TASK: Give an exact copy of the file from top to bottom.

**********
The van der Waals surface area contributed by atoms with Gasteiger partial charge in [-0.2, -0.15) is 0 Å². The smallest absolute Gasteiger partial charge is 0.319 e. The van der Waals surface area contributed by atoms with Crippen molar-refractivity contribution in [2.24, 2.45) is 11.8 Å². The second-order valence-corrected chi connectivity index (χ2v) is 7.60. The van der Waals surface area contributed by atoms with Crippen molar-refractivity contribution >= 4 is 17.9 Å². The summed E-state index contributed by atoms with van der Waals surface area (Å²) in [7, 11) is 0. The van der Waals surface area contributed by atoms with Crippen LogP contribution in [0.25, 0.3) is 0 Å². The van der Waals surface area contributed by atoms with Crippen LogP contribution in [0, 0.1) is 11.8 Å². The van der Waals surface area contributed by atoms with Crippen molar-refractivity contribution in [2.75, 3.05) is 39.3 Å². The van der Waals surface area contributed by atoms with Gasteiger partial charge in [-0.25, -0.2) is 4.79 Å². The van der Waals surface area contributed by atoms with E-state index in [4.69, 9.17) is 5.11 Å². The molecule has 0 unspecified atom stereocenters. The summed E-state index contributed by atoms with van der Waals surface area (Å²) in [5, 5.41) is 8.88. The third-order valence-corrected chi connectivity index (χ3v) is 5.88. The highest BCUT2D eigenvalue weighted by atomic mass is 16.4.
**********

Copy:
The van der Waals surface area contributed by atoms with Gasteiger partial charge in [-0.2, -0.15) is 0 Å². The smallest absolute Gasteiger partial charge is 0.319 e. The van der Waals surface area contributed by atoms with Crippen molar-refractivity contribution in [2.24, 2.45) is 11.8 Å². The second-order valence-corrected chi connectivity index (χ2v) is 7.60. The van der Waals surface area contributed by atoms with Crippen molar-refractivity contribution >= 4 is 17.9 Å². The summed E-state index contributed by atoms with van der Waals surface area (Å²) in [7, 11) is 0. The van der Waals surface area contributed by atoms with Crippen LogP contribution in [0.25, 0.3) is 0 Å². The van der Waals surface area contributed by atoms with Crippen LogP contribution in [0, 0.1) is 11.8 Å². The van der Waals surface area contributed by atoms with Crippen molar-refractivity contribution in [2.75, 3.05) is 39.3 Å². The van der Waals surface area contributed by atoms with Gasteiger partial charge in [-0.25, -0.2) is 4.79 Å². The van der Waals surface area contributed by atoms with E-state index in [4.69, 9.17) is 5.11 Å². The molecule has 0 unspecified atom stereocenters. The summed E-state index contributed by atoms with van der Waals surface area (Å²) in [5, 5.41) is 8.88. The third-order valence-corrected chi connectivity index (χ3v) is 5.88. The highest BCUT2D eigenvalue weighted by atomic mass is 16.4.